From DAVE SMITH
If you’ve been reading Mark Scaramella’s insightful weekly reports on the County Board of Supervisors for the past few years in the Anderson Valley Advertiser, or gone to any of their meetings, you realize how utterly ineffective the Supervisors and CEO have become. With county budget deficits growing by the day, it is now alarming. Isn’t there somebody around in the 5th District who has the history, experience, smarts and toughness to ask hard questions, demand real answers, and help make reasonable decisions?
How about Mark?
Bachelor’s Degree in Chemistry/Enology from Fresno State University. Ten years as USAF officer in aircraft maintenance management, defense acquisition and contract management, and logistics engineering. 15 years in defense and commercial contract engineering management, computer programming and consulting, technical writing, and part-time community college instructor.
Nephew (and political student) of the late former 5th District Supervisor Joe Scaramella, the best and most popular supervisor Mendocino County has ever had. Almost 20 years at the Anderson Valley Advertiser following county issues and politics in depth. 15 years as public rep on the Anderson Valley Fire Department Budget committee.
I asked him if he were a candidate for Supervisor in the 5th District what he would do about our looming problems…
Basic platform: Until basic management reporting and information systems are implemented and dealt with — such as monthly departmental budget reports developing a basis for follow-up, tracking and accountability over time, identifying cross-department cost-drivers, staffing, outside contracting and current problems, projects and priorities, there’s no point trying to address the so-called “issues.”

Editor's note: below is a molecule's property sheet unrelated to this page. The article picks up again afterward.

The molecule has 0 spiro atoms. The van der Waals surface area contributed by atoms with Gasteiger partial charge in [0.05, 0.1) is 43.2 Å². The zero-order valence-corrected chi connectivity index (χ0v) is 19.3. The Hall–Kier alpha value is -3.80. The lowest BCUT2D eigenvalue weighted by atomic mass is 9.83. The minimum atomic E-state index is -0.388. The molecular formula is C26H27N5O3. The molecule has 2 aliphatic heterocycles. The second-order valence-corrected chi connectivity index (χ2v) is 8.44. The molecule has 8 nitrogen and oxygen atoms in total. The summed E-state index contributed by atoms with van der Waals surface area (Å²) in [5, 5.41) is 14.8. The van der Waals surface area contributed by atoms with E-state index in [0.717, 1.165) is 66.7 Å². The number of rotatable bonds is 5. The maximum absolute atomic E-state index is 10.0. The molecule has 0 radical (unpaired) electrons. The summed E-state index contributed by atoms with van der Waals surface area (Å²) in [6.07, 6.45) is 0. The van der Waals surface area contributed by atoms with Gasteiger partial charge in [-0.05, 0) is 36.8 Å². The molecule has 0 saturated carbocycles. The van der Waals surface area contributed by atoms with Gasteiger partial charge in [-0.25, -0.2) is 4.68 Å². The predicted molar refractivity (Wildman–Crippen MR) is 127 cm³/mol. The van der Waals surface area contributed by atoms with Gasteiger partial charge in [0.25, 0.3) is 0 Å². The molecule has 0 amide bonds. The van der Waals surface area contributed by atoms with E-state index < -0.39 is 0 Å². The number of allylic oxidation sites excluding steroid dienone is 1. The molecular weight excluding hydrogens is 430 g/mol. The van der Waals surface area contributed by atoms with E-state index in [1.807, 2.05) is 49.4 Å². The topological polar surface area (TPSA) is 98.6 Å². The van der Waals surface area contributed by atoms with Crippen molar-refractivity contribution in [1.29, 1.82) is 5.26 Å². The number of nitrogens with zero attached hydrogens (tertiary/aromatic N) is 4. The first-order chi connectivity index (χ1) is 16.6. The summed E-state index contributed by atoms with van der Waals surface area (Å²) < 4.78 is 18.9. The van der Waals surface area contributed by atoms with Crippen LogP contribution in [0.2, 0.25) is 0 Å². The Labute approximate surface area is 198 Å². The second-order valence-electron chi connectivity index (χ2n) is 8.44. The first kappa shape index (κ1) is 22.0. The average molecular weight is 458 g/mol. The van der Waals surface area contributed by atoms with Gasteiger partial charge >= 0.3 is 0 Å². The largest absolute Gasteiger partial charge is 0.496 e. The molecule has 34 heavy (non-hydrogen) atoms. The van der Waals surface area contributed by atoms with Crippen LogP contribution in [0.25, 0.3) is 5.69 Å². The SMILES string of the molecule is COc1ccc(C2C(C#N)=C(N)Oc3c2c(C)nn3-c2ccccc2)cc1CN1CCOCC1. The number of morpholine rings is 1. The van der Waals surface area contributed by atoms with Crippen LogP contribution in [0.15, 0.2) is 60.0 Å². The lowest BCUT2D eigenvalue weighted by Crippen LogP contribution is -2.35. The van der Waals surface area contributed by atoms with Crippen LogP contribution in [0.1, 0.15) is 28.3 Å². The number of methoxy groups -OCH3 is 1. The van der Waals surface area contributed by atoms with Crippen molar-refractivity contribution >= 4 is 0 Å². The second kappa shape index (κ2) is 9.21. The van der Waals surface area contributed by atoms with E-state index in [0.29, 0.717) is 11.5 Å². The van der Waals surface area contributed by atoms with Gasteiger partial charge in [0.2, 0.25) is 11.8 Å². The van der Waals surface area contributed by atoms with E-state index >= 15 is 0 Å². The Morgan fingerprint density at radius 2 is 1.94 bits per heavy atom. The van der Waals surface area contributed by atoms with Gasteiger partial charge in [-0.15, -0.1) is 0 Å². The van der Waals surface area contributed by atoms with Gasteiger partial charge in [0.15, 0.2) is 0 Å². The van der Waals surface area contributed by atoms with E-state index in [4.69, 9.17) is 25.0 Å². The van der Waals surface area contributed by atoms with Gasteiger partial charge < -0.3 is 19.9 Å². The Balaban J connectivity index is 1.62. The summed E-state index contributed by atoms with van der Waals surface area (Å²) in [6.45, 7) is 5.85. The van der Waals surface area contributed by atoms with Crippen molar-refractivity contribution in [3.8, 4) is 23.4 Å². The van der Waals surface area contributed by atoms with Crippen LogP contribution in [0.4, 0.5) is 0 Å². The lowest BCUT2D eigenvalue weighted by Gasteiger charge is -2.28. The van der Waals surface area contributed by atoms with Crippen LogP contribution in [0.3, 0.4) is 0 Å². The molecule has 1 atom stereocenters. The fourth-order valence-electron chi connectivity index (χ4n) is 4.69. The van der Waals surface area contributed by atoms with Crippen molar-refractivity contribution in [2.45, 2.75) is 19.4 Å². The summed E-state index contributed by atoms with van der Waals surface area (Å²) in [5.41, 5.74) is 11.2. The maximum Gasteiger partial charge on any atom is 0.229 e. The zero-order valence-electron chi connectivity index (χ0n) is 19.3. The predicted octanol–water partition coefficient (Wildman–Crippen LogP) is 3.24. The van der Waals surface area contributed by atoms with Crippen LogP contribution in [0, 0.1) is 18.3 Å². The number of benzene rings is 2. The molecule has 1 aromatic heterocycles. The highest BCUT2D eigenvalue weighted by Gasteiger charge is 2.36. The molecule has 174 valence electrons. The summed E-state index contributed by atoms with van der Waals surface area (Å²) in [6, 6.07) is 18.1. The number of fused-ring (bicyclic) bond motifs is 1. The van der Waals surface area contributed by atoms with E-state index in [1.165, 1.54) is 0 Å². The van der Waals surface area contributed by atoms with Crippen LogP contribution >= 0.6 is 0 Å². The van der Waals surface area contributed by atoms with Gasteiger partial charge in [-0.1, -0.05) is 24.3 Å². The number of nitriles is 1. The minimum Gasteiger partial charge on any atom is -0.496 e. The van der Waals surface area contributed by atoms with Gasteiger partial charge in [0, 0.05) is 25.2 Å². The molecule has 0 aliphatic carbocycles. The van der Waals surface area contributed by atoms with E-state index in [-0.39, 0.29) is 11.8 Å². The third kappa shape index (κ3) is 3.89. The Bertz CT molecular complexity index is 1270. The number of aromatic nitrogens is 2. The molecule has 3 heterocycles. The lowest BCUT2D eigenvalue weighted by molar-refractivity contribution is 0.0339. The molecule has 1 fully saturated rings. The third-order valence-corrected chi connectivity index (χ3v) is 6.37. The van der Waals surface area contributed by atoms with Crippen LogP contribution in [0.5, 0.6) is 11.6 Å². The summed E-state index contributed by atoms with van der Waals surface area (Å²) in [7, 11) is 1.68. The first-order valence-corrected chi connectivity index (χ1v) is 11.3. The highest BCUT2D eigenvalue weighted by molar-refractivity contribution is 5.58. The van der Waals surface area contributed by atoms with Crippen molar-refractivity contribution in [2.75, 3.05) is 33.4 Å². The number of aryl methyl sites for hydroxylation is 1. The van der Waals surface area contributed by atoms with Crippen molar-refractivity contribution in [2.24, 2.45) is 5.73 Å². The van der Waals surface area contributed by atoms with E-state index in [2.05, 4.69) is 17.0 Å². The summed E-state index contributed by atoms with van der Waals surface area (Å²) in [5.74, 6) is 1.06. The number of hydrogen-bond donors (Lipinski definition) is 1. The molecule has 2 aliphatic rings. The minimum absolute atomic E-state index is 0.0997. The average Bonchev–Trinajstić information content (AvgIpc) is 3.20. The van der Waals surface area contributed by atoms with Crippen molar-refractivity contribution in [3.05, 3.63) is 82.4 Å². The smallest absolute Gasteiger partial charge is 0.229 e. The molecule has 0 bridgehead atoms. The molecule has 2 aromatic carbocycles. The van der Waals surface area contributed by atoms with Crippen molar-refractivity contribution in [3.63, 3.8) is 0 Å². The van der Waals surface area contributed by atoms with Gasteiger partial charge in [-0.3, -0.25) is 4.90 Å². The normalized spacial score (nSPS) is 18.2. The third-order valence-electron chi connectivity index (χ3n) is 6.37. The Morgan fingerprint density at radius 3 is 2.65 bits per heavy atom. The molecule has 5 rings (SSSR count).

The only real county issue at this point given the badly declining revenues and state gridlock is how to introduce staff and contracting efficiencies, particularly in general fund departments. Revenue increases can be considered, but they won’t help in the short term.
If I were supervisor I would spend half my salary on outside specialists, auditors and attorneys to develop proposals for cost savings, workload decreases, and reasonable new revenues. I would also organize “tiger team” audits for larger departments enlisting local retirees and volunteers to scrutinize each departmental budget and provide clear information and recommendations, instead of (or in addition to) the governmental mush now referred to as a “budget.”
With these long-overdue decent management reporting and information system upgrades, the Supervisors and in turn the various county departments, can get a handle on what drives county costs and what can be done to prevent them.
The financial situation is grim, but unless the Supervisors and top managers get clear information, all they can do is flail away in the dark. As with any organization in financial difficulty, all top management positions and salaries would have to be cut as a major first step toward balancing the budget and retaining line workers. If and when the budget situation improves, those salaries and positions can be re-evaluated at that time.
If the other Supervisors on the board are unwilling to consider the necessary management reporting system improvements and management cost reductions, then they will be personally responsible for the predictable financial and organizational meltdown that looms.
Blunt talk about the County’s problems and organizational needs is in very short supply. The current crop of supervisorial candidates offer nothing in the way of managerial experience or ability. And whichever of them is elected, they will only produce more of what we’re (not) doing now.
If you would like to see an innovative and responsive Supervisor, impolite enough to demand an effective, efficient, and workable county, let Mark know that you want something done about our woeful county leadership.
Mark Scaramella eMail: email@example.com